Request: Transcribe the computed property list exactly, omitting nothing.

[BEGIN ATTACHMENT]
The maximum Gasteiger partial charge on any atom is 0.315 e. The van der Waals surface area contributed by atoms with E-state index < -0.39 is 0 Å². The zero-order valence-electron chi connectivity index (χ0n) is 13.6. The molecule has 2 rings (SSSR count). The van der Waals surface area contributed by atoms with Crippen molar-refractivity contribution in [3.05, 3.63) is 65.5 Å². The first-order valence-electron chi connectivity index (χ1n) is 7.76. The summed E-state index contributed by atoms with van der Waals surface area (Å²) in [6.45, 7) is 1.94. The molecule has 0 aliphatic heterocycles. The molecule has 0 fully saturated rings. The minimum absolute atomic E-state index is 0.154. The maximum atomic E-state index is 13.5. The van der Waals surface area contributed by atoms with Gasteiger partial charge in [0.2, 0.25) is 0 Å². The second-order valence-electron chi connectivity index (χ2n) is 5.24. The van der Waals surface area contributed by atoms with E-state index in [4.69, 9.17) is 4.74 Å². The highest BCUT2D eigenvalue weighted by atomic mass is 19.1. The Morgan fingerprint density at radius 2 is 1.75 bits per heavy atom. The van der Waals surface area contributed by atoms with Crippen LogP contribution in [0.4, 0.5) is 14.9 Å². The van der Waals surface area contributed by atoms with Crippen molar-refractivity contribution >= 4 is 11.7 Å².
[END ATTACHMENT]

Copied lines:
The maximum Gasteiger partial charge on any atom is 0.315 e. The van der Waals surface area contributed by atoms with E-state index < -0.39 is 0 Å². The zero-order valence-electron chi connectivity index (χ0n) is 13.6. The molecule has 2 rings (SSSR count). The van der Waals surface area contributed by atoms with Crippen molar-refractivity contribution in [3.05, 3.63) is 65.5 Å². The first-order valence-electron chi connectivity index (χ1n) is 7.76. The summed E-state index contributed by atoms with van der Waals surface area (Å²) in [6.45, 7) is 1.94. The molecule has 0 aliphatic heterocycles. The molecule has 0 fully saturated rings. The minimum absolute atomic E-state index is 0.154. The maximum atomic E-state index is 13.5. The van der Waals surface area contributed by atoms with Gasteiger partial charge in [0.2, 0.25) is 0 Å². The second-order valence-electron chi connectivity index (χ2n) is 5.24. The van der Waals surface area contributed by atoms with E-state index in [4.69, 9.17) is 4.74 Å². The highest BCUT2D eigenvalue weighted by atomic mass is 19.1. The Morgan fingerprint density at radius 2 is 1.75 bits per heavy atom. The van der Waals surface area contributed by atoms with Crippen LogP contribution in [0.4, 0.5) is 14.9 Å². The van der Waals surface area contributed by atoms with Crippen molar-refractivity contribution >= 4 is 11.7 Å².